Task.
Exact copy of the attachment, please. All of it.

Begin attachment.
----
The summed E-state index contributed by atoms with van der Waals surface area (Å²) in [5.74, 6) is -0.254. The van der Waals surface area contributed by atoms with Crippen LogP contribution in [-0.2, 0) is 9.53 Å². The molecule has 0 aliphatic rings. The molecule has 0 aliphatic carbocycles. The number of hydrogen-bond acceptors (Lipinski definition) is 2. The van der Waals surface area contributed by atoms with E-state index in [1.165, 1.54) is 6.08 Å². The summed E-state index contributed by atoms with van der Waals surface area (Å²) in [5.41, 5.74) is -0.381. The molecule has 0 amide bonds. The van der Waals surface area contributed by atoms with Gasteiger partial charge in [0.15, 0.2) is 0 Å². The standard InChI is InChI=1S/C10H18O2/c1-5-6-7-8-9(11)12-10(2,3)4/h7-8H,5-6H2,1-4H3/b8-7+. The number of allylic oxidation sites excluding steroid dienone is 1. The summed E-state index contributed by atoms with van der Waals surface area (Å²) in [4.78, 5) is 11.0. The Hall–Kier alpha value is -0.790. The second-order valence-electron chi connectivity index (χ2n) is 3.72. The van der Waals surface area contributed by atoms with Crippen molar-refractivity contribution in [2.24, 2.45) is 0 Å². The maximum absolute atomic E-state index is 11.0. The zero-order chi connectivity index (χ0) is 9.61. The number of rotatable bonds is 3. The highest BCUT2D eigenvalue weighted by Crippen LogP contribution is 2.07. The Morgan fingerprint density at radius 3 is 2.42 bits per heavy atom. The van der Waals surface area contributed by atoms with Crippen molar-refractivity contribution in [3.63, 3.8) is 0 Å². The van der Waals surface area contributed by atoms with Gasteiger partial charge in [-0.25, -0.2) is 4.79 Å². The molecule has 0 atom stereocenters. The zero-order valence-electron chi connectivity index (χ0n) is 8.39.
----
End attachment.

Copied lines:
The summed E-state index contributed by atoms with van der Waals surface area (Å²) in [5.74, 6) is -0.254. The van der Waals surface area contributed by atoms with Crippen LogP contribution in [-0.2, 0) is 9.53 Å². The molecule has 0 aliphatic rings. The molecule has 0 aliphatic carbocycles. The number of hydrogen-bond acceptors (Lipinski definition) is 2. The van der Waals surface area contributed by atoms with E-state index in [1.165, 1.54) is 6.08 Å². The summed E-state index contributed by atoms with van der Waals surface area (Å²) in [5.41, 5.74) is -0.381. The molecule has 0 amide bonds. The van der Waals surface area contributed by atoms with Gasteiger partial charge in [0.15, 0.2) is 0 Å². The standard InChI is InChI=1S/C10H18O2/c1-5-6-7-8-9(11)12-10(2,3)4/h7-8H,5-6H2,1-4H3/b8-7+. The number of allylic oxidation sites excluding steroid dienone is 1. The summed E-state index contributed by atoms with van der Waals surface area (Å²) in [4.78, 5) is 11.0. The Hall–Kier alpha value is -0.790. The second-order valence-electron chi connectivity index (χ2n) is 3.72. The van der Waals surface area contributed by atoms with Crippen molar-refractivity contribution in [2.24, 2.45) is 0 Å². The maximum absolute atomic E-state index is 11.0. The zero-order chi connectivity index (χ0) is 9.61. The number of rotatable bonds is 3. The highest BCUT2D eigenvalue weighted by Crippen LogP contribution is 2.07. The Morgan fingerprint density at radius 3 is 2.42 bits per heavy atom. The van der Waals surface area contributed by atoms with Crippen molar-refractivity contribution in [3.63, 3.8) is 0 Å². The van der Waals surface area contributed by atoms with Gasteiger partial charge in [-0.25, -0.2) is 4.79 Å². The molecule has 0 atom stereocenters. The zero-order valence-electron chi connectivity index (χ0n) is 8.39.